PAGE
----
Education impacts more than just students, of course. Good educational institutions impact the neighborhoods around them, creating programs for parents and students alike. According to, one of the best ways to reduce crimes committed by school-aged children is for parents to stay involved with local schools – a clear sign that, to some degree, a strong community is a key factor in crime prevention and vice versa. Indeed, education helps to build bridges within communities, create safer spaces, and generally reduce the sense of alienation and loneliness that drives many people to commit crimes.


Is education a cure for crime? Of course not. It does, however, help make a better environment and cure some of the ills that lead to crime in the first place. Education doesn’t stop crime – but it does give individuals a better path to follow. You can learn more here if you’re interested in discovering how higher education can decrease the rates of crime in your community.

Featured photo credit: Pixabay via


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Emma Sturgis

Freelance Writer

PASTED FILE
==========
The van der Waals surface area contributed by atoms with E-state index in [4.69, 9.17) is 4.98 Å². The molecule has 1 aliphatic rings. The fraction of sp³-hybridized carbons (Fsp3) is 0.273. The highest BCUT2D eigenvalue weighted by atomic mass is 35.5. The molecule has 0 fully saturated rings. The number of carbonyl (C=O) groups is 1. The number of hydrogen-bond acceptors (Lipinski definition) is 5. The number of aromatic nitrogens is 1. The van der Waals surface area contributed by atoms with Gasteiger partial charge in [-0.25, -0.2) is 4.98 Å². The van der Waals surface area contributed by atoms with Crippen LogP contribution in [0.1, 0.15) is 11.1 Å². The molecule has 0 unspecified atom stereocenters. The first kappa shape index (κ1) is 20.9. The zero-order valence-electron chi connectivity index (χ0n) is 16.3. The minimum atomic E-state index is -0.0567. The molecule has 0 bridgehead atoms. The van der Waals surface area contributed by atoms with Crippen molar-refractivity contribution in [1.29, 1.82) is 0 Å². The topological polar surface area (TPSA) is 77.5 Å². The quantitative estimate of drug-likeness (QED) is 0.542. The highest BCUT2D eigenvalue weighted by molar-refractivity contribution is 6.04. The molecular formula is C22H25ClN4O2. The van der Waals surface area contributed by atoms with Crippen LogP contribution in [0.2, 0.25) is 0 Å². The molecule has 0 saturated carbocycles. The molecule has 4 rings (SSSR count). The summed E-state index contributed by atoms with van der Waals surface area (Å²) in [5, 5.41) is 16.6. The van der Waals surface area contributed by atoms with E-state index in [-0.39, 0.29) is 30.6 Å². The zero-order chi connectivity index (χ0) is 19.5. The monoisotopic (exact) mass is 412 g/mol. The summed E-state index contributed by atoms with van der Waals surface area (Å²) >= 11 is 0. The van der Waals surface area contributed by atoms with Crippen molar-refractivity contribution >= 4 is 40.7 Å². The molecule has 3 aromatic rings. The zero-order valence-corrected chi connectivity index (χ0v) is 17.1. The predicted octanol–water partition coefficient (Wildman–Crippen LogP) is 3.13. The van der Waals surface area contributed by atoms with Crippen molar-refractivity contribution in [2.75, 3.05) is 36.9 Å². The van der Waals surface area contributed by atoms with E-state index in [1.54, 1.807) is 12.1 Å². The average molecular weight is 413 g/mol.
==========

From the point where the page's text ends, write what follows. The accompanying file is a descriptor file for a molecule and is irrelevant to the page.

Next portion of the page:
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9 Harsh But True Illustrations that Show Our Changed Society

9 Harsh But True Illustrations that Show Our Changed Society

Let’s face it.  We are living in a digital age, and there is absolutely no turning back. One of the biggest influences on society these days is social media. It affects us both positively and negatively. Social media was originally designed for people to share interesting facets of their lives with their friends, but it has become so much more than what it intended to be. It is now a medium for information to pass around the globe. In many cases, people first learn about current events through Twitter or Facebook before hearing about them from conventional news sources.

We also rely on technology for nearly everything we do. People these days seem as if they can’t go anywhere or do anything without their smartphones, tablets, or laptops. They need to be in constant contact with others via electronic devices.

However, there is also a downside to be too connected to social media and electronic devices. We are too dependent on them, which make us oblivious to what we are doing to ourselves. Being too connected can have a negative effect on our lives and the society as a whole. Here are 9 true illustrations that show how our society is negatively impacted because of the use of technology.

1. Facebook is eating away at your time.

Facebook is eating away your time

    How much time do you usually spend each day on Facebook or other social networking sites? Is it hindering your productivity? Do you find yourself wasting time to a point where you don’t even know where it goes? If the answer is yes, Facebook might have eaten away at your time.